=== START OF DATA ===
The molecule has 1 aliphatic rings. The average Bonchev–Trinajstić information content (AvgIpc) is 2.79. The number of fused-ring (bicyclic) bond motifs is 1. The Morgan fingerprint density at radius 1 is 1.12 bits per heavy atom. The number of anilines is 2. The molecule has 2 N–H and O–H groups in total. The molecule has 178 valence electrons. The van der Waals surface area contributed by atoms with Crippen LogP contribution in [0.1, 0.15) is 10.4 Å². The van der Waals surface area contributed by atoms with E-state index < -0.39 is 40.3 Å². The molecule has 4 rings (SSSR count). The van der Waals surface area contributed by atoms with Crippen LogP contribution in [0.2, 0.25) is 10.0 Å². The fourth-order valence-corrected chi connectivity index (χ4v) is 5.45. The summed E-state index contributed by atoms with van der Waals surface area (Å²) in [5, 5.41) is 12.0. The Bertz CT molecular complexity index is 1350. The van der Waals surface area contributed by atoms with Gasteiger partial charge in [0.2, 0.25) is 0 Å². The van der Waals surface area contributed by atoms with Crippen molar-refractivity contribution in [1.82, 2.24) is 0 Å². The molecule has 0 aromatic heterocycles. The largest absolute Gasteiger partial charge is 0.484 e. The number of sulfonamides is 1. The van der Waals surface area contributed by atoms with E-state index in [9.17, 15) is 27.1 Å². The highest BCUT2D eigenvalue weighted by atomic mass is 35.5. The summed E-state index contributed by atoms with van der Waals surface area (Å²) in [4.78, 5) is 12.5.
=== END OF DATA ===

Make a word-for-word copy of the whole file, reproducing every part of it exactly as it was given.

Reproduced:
The molecule has 1 aliphatic rings. The average Bonchev–Trinajstić information content (AvgIpc) is 2.79. The number of fused-ring (bicyclic) bond motifs is 1. The Morgan fingerprint density at radius 1 is 1.12 bits per heavy atom. The number of anilines is 2. The molecule has 2 N–H and O–H groups in total. The molecule has 178 valence electrons. The van der Waals surface area contributed by atoms with Crippen LogP contribution in [0.1, 0.15) is 10.4 Å². The van der Waals surface area contributed by atoms with E-state index < -0.39 is 40.3 Å². The molecule has 4 rings (SSSR count). The van der Waals surface area contributed by atoms with Crippen LogP contribution in [0.2, 0.25) is 10.0 Å². The fourth-order valence-corrected chi connectivity index (χ4v) is 5.45. The summed E-state index contributed by atoms with van der Waals surface area (Å²) in [5, 5.41) is 12.0. The Bertz CT molecular complexity index is 1350. The van der Waals surface area contributed by atoms with Gasteiger partial charge in [0.2, 0.25) is 0 Å². The van der Waals surface area contributed by atoms with Crippen molar-refractivity contribution in [1.82, 2.24) is 0 Å². The molecule has 0 aromatic heterocycles. The largest absolute Gasteiger partial charge is 0.484 e. The number of sulfonamides is 1. The van der Waals surface area contributed by atoms with E-state index in [9.17, 15) is 27.1 Å². The highest BCUT2D eigenvalue weighted by atomic mass is 35.5. The summed E-state index contributed by atoms with van der Waals surface area (Å²) in [4.78, 5) is 12.5.